What is it?
It’s a Mini that looks, goes, steers and handles a lot like the normal Cooper – and has even better weight distrubution.
However, the normal petrol engine and fuel tank have been replaced by a 201bhp electric motor and a 35kW/hr lithium ion battery (delivering a range of 100 to 120 miles).
To charge this fully takes 10 hours via a normal 13-amp household socket, or around half the time if you have access to 32-amp power.
Does it sound attractive? Don’t get your hopes up about buying one. You can’t. This is one of a fleet of 600 experimental Mini Es, built as an early part of BMW’s Project i, a plan to build the perfect “megacity” car in about four years’ time.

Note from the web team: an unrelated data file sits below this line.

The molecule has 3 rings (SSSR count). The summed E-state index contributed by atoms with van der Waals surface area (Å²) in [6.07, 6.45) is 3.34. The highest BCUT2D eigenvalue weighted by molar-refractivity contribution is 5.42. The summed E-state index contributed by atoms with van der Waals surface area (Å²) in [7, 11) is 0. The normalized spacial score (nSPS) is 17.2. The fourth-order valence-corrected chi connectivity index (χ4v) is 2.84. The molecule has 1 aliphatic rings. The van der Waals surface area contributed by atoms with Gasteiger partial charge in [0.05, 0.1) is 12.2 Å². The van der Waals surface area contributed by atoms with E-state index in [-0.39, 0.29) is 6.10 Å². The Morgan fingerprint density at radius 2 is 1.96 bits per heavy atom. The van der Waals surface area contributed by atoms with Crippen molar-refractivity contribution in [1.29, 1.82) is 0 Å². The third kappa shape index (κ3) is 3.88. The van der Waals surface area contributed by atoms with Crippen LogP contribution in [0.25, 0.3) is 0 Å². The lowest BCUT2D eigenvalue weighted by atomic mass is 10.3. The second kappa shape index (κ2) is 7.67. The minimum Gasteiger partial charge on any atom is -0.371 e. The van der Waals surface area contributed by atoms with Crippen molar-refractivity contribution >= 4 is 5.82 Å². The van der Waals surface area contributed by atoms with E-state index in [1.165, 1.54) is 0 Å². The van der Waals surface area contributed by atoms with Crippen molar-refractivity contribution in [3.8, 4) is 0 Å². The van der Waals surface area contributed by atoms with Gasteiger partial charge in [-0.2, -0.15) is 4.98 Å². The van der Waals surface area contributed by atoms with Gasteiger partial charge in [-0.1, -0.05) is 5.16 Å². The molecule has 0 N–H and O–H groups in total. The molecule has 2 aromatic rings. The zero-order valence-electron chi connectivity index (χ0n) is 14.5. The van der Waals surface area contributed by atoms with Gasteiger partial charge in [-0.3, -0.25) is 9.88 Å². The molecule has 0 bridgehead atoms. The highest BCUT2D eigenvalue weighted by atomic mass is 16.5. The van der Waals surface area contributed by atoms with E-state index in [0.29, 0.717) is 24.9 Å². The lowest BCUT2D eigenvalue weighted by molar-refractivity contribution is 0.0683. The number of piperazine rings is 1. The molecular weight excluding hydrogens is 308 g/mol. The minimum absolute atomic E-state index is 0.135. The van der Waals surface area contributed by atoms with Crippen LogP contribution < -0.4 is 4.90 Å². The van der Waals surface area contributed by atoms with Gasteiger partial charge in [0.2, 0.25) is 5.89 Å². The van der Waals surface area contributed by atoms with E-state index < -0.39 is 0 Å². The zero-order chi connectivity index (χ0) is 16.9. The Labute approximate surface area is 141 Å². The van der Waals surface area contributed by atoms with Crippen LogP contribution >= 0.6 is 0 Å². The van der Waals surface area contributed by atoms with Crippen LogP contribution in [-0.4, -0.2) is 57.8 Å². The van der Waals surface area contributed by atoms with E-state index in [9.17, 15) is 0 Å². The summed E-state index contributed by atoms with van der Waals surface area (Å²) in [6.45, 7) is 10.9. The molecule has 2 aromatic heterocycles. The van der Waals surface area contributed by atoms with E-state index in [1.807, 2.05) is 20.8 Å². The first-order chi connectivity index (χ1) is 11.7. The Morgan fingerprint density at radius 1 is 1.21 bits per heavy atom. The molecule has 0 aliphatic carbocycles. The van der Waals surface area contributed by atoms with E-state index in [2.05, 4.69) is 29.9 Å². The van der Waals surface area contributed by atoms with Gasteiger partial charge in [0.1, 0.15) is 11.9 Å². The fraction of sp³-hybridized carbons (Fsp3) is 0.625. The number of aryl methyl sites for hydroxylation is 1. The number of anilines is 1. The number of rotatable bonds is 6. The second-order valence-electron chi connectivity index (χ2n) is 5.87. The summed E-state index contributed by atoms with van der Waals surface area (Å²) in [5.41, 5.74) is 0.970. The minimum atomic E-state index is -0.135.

Mini Es are being run in six-month stints in a dozen major capitals across the world to investigate exactly what the new car needs. Forty have come here – half run by fleets, half by individuals.
If you’re one of the chosen you’ll have heard about it already. You’ve been chosen from 515 applicants, you’ll have consented to pay £330 a month, to drive at least 300 miles a month, and to be interviewed by all kinds of researchers about your findings. There’s even a panel of university psychologists who will want to know whether the car (principally because of short range) has done anything to change you or your habits.